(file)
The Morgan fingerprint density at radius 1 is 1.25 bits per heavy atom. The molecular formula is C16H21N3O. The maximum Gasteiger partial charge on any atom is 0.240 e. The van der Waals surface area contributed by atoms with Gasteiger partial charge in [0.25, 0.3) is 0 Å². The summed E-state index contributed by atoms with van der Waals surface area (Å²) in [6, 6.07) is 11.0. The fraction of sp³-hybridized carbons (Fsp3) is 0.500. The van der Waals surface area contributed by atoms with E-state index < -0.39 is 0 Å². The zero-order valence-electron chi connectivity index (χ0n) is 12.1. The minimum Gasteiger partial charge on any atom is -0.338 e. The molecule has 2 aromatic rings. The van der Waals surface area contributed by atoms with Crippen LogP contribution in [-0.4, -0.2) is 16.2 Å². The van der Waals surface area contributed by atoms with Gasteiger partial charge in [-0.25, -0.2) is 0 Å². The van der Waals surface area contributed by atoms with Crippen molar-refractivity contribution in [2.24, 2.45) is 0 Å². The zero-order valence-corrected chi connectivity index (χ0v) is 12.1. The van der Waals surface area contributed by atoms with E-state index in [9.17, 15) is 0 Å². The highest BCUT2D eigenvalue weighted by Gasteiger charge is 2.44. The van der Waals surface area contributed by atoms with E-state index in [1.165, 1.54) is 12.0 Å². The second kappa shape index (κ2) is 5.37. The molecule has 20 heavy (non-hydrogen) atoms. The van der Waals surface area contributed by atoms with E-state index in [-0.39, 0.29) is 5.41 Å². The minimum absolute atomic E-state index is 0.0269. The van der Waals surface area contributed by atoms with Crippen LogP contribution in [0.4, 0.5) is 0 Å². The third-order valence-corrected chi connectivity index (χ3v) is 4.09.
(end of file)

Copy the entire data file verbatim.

The Morgan fingerprint density at radius 1 is 1.25 bits per heavy atom. The molecular formula is C16H21N3O. The maximum Gasteiger partial charge on any atom is 0.240 e. The van der Waals surface area contributed by atoms with Gasteiger partial charge in [0.25, 0.3) is 0 Å². The summed E-state index contributed by atoms with van der Waals surface area (Å²) in [6, 6.07) is 11.0. The fraction of sp³-hybridized carbons (Fsp3) is 0.500. The van der Waals surface area contributed by atoms with E-state index < -0.39 is 0 Å². The zero-order valence-electron chi connectivity index (χ0n) is 12.1. The minimum Gasteiger partial charge on any atom is -0.338 e. The molecule has 2 aromatic rings. The van der Waals surface area contributed by atoms with Crippen LogP contribution in [-0.4, -0.2) is 16.2 Å². The van der Waals surface area contributed by atoms with Gasteiger partial charge in [-0.25, -0.2) is 0 Å². The van der Waals surface area contributed by atoms with Crippen molar-refractivity contribution in [2.24, 2.45) is 0 Å². The zero-order valence-corrected chi connectivity index (χ0v) is 12.1. The van der Waals surface area contributed by atoms with E-state index in [9.17, 15) is 0 Å². The highest BCUT2D eigenvalue weighted by Gasteiger charge is 2.44. The van der Waals surface area contributed by atoms with E-state index in [1.165, 1.54) is 12.0 Å². The second kappa shape index (κ2) is 5.37. The molecule has 20 heavy (non-hydrogen) atoms. The van der Waals surface area contributed by atoms with E-state index in [-0.39, 0.29) is 5.41 Å². The minimum absolute atomic E-state index is 0.0269. The van der Waals surface area contributed by atoms with Crippen LogP contribution in [0.4, 0.5) is 0 Å². The third-order valence-corrected chi connectivity index (χ3v) is 4.09.